Issuu on Google+

“Tell th e t r u t h a n d d o n ’ t b e a fr a i d . ”

Thursday

Eastern News T

H

E

D

A

I

L

J U LY 5 , 2 0 1 2

V O LU M E 9 6 | N o. 1 6 4

Y

EASTERN ILLINOIS UNIVERSITY CHARLESTON, ILL. DENNE WS.COM T WIT TER.COM/DENNE WS

Photo page: Red, White & Blue Days celebrations

Editors’ picks: America’s edition

Page 5

Page 7

CELEBR ATION

STARS & STRIPES

SE TH SCHROEDER | THE DAILY EASTERN NE WS

Fans cheer during the Jake Owen concert Tuesday in Morton Park.

Owen concert brings out public Park concert free to area; draws crowd By Seth Schroeder News Editor

The baseball diamond in Morton Park was filled with people when Jake Owen took the stage Tuesday evening. Numerous fans and community members brought lawn chairs and picnic blankets to watch the free concert. The concert was in celebration of Charleston’s Red, White and Blue Days. Many more radiated outside the

field, too far to see much that went on onstage but more than close enough to hear the music. Between songs, the country music artist took note of the crowd’s size. “You guys are really packed in here,” Owen told the audience. “When I got out here I thought, ‘I don’t know about this.’” One fan, Tim Fisher from Yorkville, braved the crowds despite being confined to an electric scooter for the majority of the time. Fisher said he and his wife and daughter drove over two hours to come see Owen. He said Tuesday was the third time they had seen the musician this year, but they have seen him perform on several other occasions, in-

cluding once in Las Vegas. “We follow him about everywhere,” Fisher said. He said Owen is his favorite musician and his favorite song by him is “8 Second Ride.” Fisher said he and his family have even met Owen several times. “We all like him,” Fisher said. “It’s real good music. He’s a real good guy.” At a previous show, Owen gave Fisher a drumstick. During Tuesday’s concert, Fisher often hit the drumstick against the handlebar of his scooter to the beat of the music. Fisher said he is not able to stand or walk for extended periods of time because the blood flow in is legs became restricted after he had cancer.

He said most places he has seen Owen at have accommodated him. After traveling through much of the crowd in Morton Park, security guards asked Fisher if he would like to sit in the VIP area, which he accepted. At one point, Owen looked to the side of the stage where Fisher was sitting. He threw two fingers up in a peace sign, and Fisher waved back to him. Owen spent much of his time onstage interacting with the crowd. While barefoot, he walked over stage equipment to shake audience member’s hands, sign autographs and hand out merchandise. “I can reach out and I can touch ya’ll and I can feed off of ya,” he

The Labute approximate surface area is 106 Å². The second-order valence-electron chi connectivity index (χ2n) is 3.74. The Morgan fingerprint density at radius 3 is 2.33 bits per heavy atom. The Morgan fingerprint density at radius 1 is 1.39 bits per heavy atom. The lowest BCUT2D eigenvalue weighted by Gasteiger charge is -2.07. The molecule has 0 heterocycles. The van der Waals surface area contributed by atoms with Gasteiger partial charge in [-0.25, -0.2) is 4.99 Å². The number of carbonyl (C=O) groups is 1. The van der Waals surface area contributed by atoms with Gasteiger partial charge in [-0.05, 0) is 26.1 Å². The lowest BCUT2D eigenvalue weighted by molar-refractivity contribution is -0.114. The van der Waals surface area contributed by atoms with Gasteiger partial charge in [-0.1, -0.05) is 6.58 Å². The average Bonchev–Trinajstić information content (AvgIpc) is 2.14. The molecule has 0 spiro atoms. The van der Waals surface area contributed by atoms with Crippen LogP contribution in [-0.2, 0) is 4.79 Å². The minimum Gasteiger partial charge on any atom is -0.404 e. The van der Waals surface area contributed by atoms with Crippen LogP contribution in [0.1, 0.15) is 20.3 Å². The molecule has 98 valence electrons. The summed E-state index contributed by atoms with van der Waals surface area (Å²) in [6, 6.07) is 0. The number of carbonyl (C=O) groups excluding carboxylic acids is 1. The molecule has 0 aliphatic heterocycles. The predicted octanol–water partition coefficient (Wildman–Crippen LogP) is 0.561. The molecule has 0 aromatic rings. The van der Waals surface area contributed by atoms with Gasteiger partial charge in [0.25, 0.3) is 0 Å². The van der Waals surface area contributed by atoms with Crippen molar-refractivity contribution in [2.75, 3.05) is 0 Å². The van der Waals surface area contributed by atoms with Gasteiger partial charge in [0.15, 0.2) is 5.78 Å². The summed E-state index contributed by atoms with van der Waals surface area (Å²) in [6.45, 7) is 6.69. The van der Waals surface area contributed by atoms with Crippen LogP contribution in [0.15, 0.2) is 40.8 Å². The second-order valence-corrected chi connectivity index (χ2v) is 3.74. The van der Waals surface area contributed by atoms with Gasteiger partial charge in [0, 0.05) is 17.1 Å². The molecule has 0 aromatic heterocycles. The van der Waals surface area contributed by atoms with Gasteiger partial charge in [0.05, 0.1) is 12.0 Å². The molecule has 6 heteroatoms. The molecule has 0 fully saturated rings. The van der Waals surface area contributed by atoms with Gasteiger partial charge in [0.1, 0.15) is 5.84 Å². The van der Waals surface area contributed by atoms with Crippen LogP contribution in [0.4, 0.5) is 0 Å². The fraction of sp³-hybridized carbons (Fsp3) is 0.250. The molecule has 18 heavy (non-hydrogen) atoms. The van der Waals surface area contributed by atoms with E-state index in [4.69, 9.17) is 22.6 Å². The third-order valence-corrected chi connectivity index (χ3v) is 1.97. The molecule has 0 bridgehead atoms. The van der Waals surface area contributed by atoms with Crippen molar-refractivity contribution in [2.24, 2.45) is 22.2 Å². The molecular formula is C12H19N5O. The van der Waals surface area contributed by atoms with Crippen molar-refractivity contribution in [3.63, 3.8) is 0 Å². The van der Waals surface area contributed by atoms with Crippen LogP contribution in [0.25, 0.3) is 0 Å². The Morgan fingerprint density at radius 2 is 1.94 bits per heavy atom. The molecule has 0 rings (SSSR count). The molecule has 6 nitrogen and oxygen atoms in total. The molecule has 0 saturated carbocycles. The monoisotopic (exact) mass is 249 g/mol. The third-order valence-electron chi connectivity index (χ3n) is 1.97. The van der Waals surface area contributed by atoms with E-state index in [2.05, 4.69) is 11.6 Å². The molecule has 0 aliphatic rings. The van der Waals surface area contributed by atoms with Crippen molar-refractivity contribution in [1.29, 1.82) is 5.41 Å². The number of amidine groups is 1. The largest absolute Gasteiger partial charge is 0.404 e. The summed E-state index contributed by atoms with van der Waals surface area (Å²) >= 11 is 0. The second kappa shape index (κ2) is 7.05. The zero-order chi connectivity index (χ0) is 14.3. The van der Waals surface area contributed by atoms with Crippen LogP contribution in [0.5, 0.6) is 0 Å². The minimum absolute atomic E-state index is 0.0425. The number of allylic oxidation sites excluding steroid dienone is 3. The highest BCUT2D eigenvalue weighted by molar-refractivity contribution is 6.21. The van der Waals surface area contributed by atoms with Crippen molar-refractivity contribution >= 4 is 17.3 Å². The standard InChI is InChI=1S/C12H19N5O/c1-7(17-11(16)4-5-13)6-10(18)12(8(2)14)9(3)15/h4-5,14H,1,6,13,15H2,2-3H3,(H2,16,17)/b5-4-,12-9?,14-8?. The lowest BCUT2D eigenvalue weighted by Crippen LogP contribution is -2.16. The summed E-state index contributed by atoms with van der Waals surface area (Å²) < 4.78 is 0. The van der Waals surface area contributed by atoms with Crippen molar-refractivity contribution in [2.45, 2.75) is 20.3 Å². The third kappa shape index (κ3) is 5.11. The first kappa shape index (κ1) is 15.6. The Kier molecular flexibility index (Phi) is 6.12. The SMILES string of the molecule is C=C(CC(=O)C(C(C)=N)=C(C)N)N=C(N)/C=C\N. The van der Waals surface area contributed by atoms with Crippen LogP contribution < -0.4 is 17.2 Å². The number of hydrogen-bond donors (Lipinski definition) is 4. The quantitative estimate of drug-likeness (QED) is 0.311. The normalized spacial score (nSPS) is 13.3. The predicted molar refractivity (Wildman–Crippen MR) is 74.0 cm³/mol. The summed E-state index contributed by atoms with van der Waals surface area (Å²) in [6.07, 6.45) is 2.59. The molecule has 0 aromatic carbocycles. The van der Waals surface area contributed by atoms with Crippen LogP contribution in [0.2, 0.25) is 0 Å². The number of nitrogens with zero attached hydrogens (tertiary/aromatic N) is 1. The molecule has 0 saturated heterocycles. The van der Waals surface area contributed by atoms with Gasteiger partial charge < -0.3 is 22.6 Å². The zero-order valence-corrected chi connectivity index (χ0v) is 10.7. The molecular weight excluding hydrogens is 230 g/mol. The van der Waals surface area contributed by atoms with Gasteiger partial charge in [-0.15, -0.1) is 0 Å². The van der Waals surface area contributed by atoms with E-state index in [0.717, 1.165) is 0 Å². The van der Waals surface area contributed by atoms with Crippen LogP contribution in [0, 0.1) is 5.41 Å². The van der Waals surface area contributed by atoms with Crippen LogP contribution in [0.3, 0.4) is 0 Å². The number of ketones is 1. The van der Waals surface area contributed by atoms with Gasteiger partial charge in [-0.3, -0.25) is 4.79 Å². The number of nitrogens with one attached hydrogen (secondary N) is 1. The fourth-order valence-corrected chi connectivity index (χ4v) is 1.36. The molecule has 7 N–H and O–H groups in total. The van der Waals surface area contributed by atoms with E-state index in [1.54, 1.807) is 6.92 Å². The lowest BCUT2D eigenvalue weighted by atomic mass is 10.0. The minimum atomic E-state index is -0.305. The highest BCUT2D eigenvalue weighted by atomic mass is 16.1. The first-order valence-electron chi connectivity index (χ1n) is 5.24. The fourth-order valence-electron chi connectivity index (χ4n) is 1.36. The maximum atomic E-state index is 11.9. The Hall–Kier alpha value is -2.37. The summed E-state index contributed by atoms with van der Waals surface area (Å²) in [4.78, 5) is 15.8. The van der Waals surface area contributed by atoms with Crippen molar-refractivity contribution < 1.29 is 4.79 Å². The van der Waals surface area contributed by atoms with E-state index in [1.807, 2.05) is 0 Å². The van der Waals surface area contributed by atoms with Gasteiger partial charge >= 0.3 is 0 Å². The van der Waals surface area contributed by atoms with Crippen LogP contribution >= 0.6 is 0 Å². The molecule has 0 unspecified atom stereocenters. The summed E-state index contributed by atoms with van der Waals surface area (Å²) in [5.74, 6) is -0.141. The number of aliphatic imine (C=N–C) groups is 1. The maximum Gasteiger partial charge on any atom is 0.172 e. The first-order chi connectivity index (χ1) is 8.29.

told the crowd. “It’s good to see ya’ll. I see you all packed in here, so just because your back there don’t think I don’t see ya.” Owen also told the crowd about his roots. He said he was more familiar with playing in small towns before he got a record deal and started touring. “There ain’t nothing like coming to a city park and rocking out with ya’ll,” Owen told them. “I have the greatest job in the world. I get to come out here and play guitar with all of my friends.” Seth Schroeder can be reached at 581-2812 or scschroeder2@eiu.edu.

COURT

LOC AL

Lawson arraignment to take place Friday

Storage shed at Arby’s catches fire

Staff Report

The arraignment for the 23-yearold Bloomington woman who allegedly hit Eastern senior Lauren Leffler will take place on July 6. Katie Lawson, 23, appeared in court on Tuesday for her bond hearing, which a judge ordered would stay the same at $250,000. This means Lawson would have to pay $25,000 to be released. On June 24, Leffler, a 21-yearold student set to graduate in December, was crossing the street with friend Nicholas Jefferson after leaving Elroy’s, a Bloomington bar,

around 2 a.m. when they were hit by a car allegedly driven by Lawson. The car, which had driven through a red light, later drove away, according to Bloomington authorities. Lawson is facing numerous charges including aggravated driving under the influence in an accident that caused injury or death, failure to report an accident with injury and driving on a suspended license. After being taken to Advocate BroMen Medical Center, Leffler was pronounced brain dead at 1:25 p.m. on June 25, but her family

opted for organ donation, McLean County Coroner Beth Kimmerling said. Autopsy results concluded that Leffler’s death was caused by severe head injuries consistent with that of a pedestrian struck by an automobile, Kimmerling said. Leffler’s family opted to donate her organs, she said. Leffler’s funeral took place on June 29. The coroner’s office has ordered toxicology tests. The case is still under investigation.

Minimal damage caused in fire Staff Report

While in Morton Park for the Fo u r t h o f Ju l y f e s t i v i t i e s , t h e Charleston Fire Department received a call about a structure fire at the Arby’s on Lincoln Avenue. Members of the department responded around 1:30 p.m. Fire Chief Pat Goodwin said they were able to get to the location very quickly. “We were only two blocks away,”

Goodwin said. He said the fire was contained to a storage unit used by the restaurant. The fire only damaged an outer wall of the unit and caused by smoking material Goodwin said. Brian Nailing, a team leader at Arby’s, said his manager saw the fire first and came in and told him about it. Nailing said he then put out the fire with the restaurant’s fire extinguisher. The manager of the Arby’s declined to comment.